Health and Safety Dismissal and Detriment

Advice  |   22 March 2024

Written by
James Millican, Paralegal

In a recent judgement, the Employment Appeal Tribunal (EAT) held that an employee who resigned after refusing to attend at her workplace during the COVID-19 pandemic was unfairly dismissed on health and safety grounds.

Herve v Goldstein [2024] was heard on 27 February 2024, and revolved around an individual (the Claimant) who worked as a personal assistant from an office at their employer’s (the Respondent) family home. In the first national lockdown, as the Claimant’s partner was vulnerable, she worked from home until it lifted, when she began to attend the office one day every two weeks.

When the second lockdown started in November 2020, the Claimant said she would work from home full-time, as she was concerned about the health and safety risks both from commuting to and from work at that time and in being physically present in the workplace. The Respondent objected to this proposal and said that the hybrid arrangement should continue in addition to sending her a message accusing her of unprofessional conduct and malingering. This behaviour resulted in the Claimant resigning.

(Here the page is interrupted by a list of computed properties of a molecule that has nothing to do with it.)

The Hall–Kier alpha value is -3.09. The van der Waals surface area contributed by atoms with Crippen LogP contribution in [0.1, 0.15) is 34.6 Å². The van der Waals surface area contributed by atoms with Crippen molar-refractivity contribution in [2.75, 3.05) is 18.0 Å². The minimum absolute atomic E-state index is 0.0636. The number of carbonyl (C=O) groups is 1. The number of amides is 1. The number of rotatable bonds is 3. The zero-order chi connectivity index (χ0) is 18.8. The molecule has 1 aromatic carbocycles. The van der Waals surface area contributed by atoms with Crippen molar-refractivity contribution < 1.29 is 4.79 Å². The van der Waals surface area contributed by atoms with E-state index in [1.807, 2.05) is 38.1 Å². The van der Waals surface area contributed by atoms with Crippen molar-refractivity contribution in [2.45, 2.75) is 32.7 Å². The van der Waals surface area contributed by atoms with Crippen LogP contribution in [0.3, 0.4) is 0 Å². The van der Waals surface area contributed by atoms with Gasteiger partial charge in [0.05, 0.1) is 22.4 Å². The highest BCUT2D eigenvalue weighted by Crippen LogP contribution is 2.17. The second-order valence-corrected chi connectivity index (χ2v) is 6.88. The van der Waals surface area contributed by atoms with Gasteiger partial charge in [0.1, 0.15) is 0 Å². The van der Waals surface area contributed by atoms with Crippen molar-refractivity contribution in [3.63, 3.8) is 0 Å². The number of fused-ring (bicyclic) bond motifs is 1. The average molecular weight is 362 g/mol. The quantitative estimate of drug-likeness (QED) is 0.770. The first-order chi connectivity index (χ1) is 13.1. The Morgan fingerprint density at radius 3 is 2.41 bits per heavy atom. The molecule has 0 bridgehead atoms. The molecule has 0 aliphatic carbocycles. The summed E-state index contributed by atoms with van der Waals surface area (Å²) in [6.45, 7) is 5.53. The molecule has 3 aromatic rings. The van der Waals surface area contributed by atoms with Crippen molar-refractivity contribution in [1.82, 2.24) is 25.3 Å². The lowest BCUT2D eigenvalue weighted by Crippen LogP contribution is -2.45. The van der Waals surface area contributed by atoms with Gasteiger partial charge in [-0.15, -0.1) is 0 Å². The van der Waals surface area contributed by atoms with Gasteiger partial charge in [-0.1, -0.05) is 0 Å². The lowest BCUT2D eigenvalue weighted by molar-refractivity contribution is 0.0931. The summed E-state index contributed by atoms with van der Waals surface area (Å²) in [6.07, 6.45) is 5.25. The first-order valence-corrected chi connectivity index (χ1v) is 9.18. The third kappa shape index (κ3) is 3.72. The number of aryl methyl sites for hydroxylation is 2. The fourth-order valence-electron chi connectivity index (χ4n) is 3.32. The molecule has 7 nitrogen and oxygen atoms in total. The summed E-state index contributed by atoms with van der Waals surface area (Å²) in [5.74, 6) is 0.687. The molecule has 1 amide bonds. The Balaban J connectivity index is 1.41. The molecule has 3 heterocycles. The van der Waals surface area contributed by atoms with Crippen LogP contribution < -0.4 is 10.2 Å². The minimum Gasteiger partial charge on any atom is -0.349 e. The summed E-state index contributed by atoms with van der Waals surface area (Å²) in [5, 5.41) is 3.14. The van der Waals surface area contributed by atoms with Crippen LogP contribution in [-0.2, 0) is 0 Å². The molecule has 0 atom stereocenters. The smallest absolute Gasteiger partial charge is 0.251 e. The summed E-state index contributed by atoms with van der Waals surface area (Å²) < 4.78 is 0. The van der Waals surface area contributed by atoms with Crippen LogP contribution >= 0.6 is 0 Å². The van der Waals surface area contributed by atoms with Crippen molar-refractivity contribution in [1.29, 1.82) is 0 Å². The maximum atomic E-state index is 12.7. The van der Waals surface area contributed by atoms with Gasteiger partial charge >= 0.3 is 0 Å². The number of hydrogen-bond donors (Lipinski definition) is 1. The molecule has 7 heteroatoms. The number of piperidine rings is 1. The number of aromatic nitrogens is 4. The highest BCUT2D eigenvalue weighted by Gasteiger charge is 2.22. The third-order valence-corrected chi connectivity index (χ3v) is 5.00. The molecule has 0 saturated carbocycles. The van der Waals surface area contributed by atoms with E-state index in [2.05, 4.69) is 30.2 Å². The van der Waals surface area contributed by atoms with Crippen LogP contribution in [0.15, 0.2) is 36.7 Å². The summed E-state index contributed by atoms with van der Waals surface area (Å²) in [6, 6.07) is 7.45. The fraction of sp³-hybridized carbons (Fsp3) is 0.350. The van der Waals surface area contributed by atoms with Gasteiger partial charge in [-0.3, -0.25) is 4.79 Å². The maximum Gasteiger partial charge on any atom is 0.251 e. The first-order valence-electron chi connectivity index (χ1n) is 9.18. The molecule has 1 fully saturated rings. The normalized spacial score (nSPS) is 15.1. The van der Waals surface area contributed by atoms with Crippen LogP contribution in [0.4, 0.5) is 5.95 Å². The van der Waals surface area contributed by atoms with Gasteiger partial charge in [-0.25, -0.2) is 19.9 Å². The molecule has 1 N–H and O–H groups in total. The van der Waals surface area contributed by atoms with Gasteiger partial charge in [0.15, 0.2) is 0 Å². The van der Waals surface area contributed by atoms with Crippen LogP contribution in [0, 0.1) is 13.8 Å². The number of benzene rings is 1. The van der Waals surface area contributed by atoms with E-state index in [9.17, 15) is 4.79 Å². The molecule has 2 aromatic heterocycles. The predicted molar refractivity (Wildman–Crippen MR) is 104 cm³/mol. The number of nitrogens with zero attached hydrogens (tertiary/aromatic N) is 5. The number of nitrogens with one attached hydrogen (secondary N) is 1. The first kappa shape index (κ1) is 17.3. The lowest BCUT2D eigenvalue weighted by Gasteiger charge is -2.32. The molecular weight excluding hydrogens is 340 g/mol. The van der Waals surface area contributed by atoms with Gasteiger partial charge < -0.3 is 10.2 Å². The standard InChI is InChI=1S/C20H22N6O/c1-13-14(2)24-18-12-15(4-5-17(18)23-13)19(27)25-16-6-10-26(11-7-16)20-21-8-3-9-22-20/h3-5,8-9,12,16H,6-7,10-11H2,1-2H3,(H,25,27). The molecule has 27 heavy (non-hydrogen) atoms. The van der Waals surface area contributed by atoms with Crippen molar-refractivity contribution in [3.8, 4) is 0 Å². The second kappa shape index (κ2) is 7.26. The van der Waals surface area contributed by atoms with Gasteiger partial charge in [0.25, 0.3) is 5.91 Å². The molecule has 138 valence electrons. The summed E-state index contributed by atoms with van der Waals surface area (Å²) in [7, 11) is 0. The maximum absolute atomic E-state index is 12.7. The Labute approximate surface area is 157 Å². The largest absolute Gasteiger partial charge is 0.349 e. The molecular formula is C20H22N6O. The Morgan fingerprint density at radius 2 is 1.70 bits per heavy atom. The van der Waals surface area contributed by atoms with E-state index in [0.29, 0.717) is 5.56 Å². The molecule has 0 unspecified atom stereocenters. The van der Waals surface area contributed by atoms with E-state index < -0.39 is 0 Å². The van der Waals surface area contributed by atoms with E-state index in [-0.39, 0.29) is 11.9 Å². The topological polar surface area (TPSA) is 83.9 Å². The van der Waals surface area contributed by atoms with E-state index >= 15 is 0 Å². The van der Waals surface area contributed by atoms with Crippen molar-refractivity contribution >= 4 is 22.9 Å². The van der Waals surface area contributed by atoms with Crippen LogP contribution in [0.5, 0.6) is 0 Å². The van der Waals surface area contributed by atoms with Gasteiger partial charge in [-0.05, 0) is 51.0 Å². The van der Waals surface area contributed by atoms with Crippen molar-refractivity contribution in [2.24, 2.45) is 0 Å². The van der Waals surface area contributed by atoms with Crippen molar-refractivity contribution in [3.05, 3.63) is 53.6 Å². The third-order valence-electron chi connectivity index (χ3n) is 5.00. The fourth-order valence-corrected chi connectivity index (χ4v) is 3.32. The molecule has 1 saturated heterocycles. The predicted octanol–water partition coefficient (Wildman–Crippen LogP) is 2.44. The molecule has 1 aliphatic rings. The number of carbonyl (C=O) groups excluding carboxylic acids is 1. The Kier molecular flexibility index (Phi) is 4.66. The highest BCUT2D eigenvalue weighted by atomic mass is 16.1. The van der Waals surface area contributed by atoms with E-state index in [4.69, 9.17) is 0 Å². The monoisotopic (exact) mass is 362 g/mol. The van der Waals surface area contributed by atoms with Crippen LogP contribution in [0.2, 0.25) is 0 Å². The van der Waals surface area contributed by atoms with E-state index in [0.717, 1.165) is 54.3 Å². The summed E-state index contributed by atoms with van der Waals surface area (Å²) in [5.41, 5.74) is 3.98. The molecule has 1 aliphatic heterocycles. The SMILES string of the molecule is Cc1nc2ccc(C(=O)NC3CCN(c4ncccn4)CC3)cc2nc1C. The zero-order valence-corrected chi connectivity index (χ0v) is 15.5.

When the judgement was handed down on 14 March 2024, the tribunal held that the Claimant had been automatically unfairly dismissed and subjected to detriment on health and safety grounds. The EAT agreed with the tribunal and held that:

  • The Claimant had raised circumstances connected with her work (which could include travel to and from work) which she reasonably believed were harmful or potentially harmful to health and safety. She had been subjected to detriment as a result (including criticism of her work and failure to pay notice pay and holiday pay).
  • The Claimant had refused to return to the workplace at the start of the second lockdown in circumstances of danger which she reasonably believed were serious and imminent.
  • The Respondent breached trust by objecting to her refusal and pressing the Claimant to attend. The Claimant resigned in response to this. She had been constructively dismissed. This dismissal was automatically unfair on health and safety grounds.
  • More generally, the EAT also found that the ET had been entitled to find that the respondent’s actions breached the implied term of trust and confidence and gave rise to an automatically unfair dismissal.

If you feel you have been unfairly dismissed and need legal advice, please get in touch on 020 8290 0440 and ask to speak to a member of our Employment Team.

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